Use every opportunity to vent your anger.

  3. Though I am a student, I've only just heard about Generation Yes, and I'm not a member. (And one of my exams will be on European law, so an interest in the subject is not necessarily a waste of time...).

    The Lisbon Treaty was rejected by the Lisbon Treaty, but the question is what to do next, and how to address concerns of the people and meet the challenges that the EU faces. The EU needs reform to deal effectively with its increased membership. The Lisbon Treaty is a grand bargain between the member states, and represents a finely balanced compromise. It is far, far from perfect, but there are necessary reforms that the Treaty will make.

    So there will clearly be problems to address and there are positions to which some member states are wedded. Renegoitation from scratch is an option, but why take up so much time and money if the concerns raised can be addressed with amendments? If a bill in parliament has some unpopular aspects, it is not thrown out and a largely similar one drawn up from scratch, with all the time and effort involved (hardly productive) - no, bills are amended, and then, if parliament accepts, it is passed.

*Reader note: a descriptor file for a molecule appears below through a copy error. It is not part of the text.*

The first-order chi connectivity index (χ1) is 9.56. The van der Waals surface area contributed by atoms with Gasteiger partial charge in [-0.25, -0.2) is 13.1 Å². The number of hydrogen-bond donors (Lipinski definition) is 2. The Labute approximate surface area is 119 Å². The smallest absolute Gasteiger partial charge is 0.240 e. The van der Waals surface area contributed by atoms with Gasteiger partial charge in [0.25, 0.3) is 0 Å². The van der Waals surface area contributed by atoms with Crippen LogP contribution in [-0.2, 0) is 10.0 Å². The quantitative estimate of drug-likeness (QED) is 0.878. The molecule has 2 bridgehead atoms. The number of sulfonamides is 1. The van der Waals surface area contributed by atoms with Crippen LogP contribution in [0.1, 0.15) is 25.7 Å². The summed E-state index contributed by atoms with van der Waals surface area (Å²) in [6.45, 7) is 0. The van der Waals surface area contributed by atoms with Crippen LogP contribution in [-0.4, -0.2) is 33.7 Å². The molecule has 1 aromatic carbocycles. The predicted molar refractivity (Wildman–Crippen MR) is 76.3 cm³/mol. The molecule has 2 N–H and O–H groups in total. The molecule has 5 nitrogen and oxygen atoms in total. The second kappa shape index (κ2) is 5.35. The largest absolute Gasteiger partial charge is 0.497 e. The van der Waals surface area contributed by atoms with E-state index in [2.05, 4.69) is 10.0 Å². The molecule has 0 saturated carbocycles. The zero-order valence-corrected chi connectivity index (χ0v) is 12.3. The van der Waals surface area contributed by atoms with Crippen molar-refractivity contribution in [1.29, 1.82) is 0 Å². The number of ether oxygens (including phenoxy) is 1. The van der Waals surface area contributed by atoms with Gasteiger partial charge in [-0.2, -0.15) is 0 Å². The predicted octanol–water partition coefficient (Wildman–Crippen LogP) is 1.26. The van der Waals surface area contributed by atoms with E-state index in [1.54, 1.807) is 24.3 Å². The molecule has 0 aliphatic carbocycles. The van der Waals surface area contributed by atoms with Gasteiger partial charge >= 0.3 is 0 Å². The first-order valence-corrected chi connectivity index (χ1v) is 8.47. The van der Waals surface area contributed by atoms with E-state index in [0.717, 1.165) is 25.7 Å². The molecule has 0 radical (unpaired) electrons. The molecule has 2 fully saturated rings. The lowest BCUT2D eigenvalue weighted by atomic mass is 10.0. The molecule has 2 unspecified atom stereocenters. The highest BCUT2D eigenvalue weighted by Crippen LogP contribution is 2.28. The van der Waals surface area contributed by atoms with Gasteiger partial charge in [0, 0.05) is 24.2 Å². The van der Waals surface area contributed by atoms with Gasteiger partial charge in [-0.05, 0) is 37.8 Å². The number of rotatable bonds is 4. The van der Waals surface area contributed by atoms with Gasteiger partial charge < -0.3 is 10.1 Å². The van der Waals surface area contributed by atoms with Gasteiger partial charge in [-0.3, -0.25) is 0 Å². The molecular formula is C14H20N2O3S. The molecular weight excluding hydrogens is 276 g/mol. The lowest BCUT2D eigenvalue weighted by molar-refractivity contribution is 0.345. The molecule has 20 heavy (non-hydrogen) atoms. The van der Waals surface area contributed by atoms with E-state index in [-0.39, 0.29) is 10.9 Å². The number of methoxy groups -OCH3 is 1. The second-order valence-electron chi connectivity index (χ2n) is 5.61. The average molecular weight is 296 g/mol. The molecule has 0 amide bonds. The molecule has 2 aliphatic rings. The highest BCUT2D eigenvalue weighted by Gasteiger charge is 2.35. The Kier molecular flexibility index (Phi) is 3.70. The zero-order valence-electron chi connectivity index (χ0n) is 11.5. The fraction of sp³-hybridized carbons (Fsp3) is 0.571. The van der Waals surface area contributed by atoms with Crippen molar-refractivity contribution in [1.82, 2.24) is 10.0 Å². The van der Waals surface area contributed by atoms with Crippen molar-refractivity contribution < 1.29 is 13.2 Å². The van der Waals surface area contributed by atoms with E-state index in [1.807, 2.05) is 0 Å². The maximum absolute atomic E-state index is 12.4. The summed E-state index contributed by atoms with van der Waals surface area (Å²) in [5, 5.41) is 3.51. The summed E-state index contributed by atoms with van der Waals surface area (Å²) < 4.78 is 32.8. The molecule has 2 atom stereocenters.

The rhetoric of the No side was rejecting the Treaty to get a better deal. Why can't these amendments represent a better deal? The question, and the value of the amendments should at the very least be debated and judged by the public, and a referendum provides that opportunity.

    Where the money is coming from for Libertas does matter - we should be concerned with the money dealings of all political parties. Having said that, Libertas has many huge holes in its platform, and can be far better dealt with by the Yes side with good solid argument, instead of focusing on Ganley's non-party connections.

    And finally, I am very scepitcal of the value of using "every opportunity to vent your anger". If the issue is the Lisbon Treaty, then your vote should be on the Lisbon Treaty issue. Otherwise you undermine the very value of the referendum and the result. It seems strange to me to assert the indisputable result of the last referendum, when in the same breath you call on people to vote against the establishment/recession policies when the referendum is about something else entirely. A No result will not return money from the banks, and it will not dissolve the establishment. It is exactly sentiments like this which undermine the credibility of referenda, or open up referenda to doubt, which is a pity.

  4. Anonymous,

    Please, go on giving vent to rage and bile, but do not imagine that the conduct of European or domestic affairs improves as a result.

    As far as I am able to see, your tone is more bullying than that of Eurocentric or the active and positive students this blog post informs us about.

    Your 'carte blanche' to corporate and other particular interests to fund political parties and campaigns (as long as the taxpayers pay nothing directly) is interesting, to say the least.

    Perhaps you are unaware of the fact that Libertas is campaigning on a platform of openness and accountability - for others.